With the most recent episode in the never ending saga of apocalyptic theories behind us – the December 21, 2012 so-called “Mayan apocalypse” – one is left to wonder exactly why everyone’s so hell-bent on selling hysteria. Indeed, when you consider the seemingly endless list of apocalyptic preachers and doomsayers through the ages, “The Boy Who Cried Apocalypse” actually becomes a rather humorous tale. So let us take a step back now to look at a fraction of 1% of the finest moments in our most recent apocalyptic scares (because, yes, there really are that many). Maestro, if you will. Please queue up your corniest montage music.
Halley’s Comet – 1910
Although Halley’s comet makes an appearance in the sky every 76 years, National Geographic reports that “the comet’s impending arrival in 1910…” stirred apocalyptic hysteria among Europeans and Americans. Many of whom believed that the comet’s tail contained a gas “that would impregnate the atmosphere and possibly snuff out all life on the planet” according to French astronomer Camille Flammarion, as quoted in the book Apocalypses. In 2062, let us please remember not to hold our breath.
Margaret W. Rowan – February 13, 1925
Had Margaret Rowan been right, many of us alive in the 21st Century would have never seen the light of day. According to Rowan, the angel Gabriel appeared to her in a vision to reveal that the Earth would meet destruction at midnight on February 13, 1925. Was it a coincidence that February 13, 1925, was a Friday or could that have played into the psychology of the “vision”?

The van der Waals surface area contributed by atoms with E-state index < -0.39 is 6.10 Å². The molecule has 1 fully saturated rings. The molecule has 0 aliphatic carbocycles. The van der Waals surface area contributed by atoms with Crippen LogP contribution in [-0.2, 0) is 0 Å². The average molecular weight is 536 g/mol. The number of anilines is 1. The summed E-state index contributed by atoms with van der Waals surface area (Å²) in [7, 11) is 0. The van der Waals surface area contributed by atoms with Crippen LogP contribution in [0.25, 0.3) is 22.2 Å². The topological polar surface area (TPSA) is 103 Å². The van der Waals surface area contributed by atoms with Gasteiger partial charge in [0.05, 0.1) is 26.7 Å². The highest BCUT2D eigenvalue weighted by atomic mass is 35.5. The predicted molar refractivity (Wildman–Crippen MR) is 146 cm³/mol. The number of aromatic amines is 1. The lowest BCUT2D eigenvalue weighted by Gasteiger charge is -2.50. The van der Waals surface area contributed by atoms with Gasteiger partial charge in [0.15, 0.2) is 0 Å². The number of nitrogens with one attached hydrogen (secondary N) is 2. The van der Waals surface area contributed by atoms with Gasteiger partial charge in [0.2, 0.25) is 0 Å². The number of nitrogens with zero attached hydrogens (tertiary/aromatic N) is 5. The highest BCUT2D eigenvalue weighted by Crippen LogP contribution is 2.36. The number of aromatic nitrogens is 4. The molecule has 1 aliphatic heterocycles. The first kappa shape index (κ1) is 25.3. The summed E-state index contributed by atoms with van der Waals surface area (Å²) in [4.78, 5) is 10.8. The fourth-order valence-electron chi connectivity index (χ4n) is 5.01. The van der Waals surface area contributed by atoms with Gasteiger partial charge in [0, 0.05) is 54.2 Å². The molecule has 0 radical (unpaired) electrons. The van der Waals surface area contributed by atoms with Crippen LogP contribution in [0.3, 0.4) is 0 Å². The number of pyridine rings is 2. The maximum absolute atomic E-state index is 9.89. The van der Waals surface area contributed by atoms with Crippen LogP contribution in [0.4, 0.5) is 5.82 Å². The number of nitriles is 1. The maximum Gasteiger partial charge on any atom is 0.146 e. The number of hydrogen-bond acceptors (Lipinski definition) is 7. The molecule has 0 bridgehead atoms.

Jeane Dixon – 1962
Theories about strange planetary alignments tearing the planet apart seem to make their way in and out of many apocalyptic musings. In a modern world, it smacks of that perfect mix of science and science fiction to give it a strange ring of “Well, maybe it could happen.” When astrologer Jeane Dixon predicted the Earth would be destroyed on February 4, 1962, from a freakish planetary alignment that, well, could make that happen, that logic seemed realer than ever. Fortunately, this galactic game of magnetic and gravitational pinball never took place and the Earth lived to see another day.
Charles Manson Race War – 1969
While no one other than Charles Manson and his followers really bought into this one (thankfully), it must be part of the list to illustrate, if nothing else, the destructive power of an unrestrained doomsayer. In 1969, under pretenses of sparking an impending near-apocalyptic race war (dubbed Helter Skelter by Manson); the “family” (Manson’s followers) committed a string of senseless murders that culminated in the brutal murder of pregnant starlet, Sharon Tate.
Nostradamus – 1999
While many of Nostradamus’s predictions did, in fact, come true, he clearly missed the mark in his prediction for 1999 when he wrote:
There will appear, towards the North
Not far from Cancer, a long-tailed comet
Susa, Siena, Boetia, Eretria
When the Catholic church dies, daylight will return.
Clearly Nostradamus’s cryptic prose leaves room for interpretation. Yet author Ned Halley adds in The Complete Prophecies of Nostradamus, “This is one of Nostradamus’s many foretellings of Armageddon, to be signposted by the flaming tail of a comet.”
While we cannot be sure beyond a shadow of a doubt about the true meaning of basically anything Nostradamus said, a list of apocalypses just isn’t complete without his most indelible presence.